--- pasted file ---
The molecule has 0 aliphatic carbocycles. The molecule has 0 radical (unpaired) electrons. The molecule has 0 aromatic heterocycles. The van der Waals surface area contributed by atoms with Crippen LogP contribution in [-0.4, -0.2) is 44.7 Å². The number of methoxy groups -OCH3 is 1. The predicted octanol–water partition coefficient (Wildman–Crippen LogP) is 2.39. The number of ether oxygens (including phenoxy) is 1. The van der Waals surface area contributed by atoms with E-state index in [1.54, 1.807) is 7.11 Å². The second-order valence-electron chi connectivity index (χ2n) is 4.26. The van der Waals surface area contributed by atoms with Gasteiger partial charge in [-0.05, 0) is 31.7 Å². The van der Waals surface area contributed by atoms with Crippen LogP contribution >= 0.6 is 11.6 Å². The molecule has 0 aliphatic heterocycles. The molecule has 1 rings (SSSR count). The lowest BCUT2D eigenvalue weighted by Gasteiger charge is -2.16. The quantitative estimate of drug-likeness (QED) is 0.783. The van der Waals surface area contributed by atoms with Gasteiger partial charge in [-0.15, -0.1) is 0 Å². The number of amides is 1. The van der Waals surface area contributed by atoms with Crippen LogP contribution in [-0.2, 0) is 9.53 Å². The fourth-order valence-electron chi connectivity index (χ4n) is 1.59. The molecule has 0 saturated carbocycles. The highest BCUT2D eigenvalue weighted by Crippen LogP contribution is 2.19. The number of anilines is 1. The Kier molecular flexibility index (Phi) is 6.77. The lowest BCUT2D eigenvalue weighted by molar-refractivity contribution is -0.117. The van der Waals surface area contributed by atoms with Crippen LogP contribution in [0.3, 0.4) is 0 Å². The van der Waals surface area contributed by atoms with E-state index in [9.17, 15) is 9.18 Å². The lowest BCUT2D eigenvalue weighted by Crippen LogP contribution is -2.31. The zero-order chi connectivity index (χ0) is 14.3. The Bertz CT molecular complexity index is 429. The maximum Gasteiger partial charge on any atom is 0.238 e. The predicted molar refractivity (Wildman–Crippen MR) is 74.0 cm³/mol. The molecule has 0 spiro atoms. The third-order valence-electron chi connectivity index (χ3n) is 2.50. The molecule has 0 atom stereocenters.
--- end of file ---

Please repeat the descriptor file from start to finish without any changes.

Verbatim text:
The molecule has 0 aliphatic carbocycles. The molecule has 0 radical (unpaired) electrons. The molecule has 0 aromatic heterocycles. The van der Waals surface area contributed by atoms with Crippen LogP contribution in [-0.4, -0.2) is 44.7 Å². The number of methoxy groups -OCH3 is 1. The predicted octanol–water partition coefficient (Wildman–Crippen LogP) is 2.39. The number of ether oxygens (including phenoxy) is 1. The van der Waals surface area contributed by atoms with E-state index in [1.54, 1.807) is 7.11 Å². The second-order valence-electron chi connectivity index (χ2n) is 4.26. The van der Waals surface area contributed by atoms with Gasteiger partial charge in [-0.05, 0) is 31.7 Å². The van der Waals surface area contributed by atoms with Crippen LogP contribution >= 0.6 is 11.6 Å². The molecule has 0 aliphatic heterocycles. The molecule has 1 rings (SSSR count). The lowest BCUT2D eigenvalue weighted by Gasteiger charge is -2.16. The quantitative estimate of drug-likeness (QED) is 0.783. The van der Waals surface area contributed by atoms with Gasteiger partial charge in [-0.15, -0.1) is 0 Å². The number of amides is 1. The van der Waals surface area contributed by atoms with Crippen LogP contribution in [-0.2, 0) is 9.53 Å². The fourth-order valence-electron chi connectivity index (χ4n) is 1.59. The molecule has 0 saturated carbocycles. The highest BCUT2D eigenvalue weighted by Crippen LogP contribution is 2.19. The number of anilines is 1. The Kier molecular flexibility index (Phi) is 6.77. The lowest BCUT2D eigenvalue weighted by molar-refractivity contribution is -0.117. The van der Waals surface area contributed by atoms with Crippen LogP contribution in [0.3, 0.4) is 0 Å². The van der Waals surface area contributed by atoms with E-state index in [9.17, 15) is 9.18 Å². The lowest BCUT2D eigenvalue weighted by Crippen LogP contribution is -2.31. The zero-order chi connectivity index (χ0) is 14.3. The Bertz CT molecular complexity index is 429. The maximum Gasteiger partial charge on any atom is 0.238 e. The predicted molar refractivity (Wildman–Crippen MR) is 74.0 cm³/mol. The molecule has 0 spiro atoms. The third-order valence-electron chi connectivity index (χ3n) is 2.50. The molecule has 0 atom stereocenters.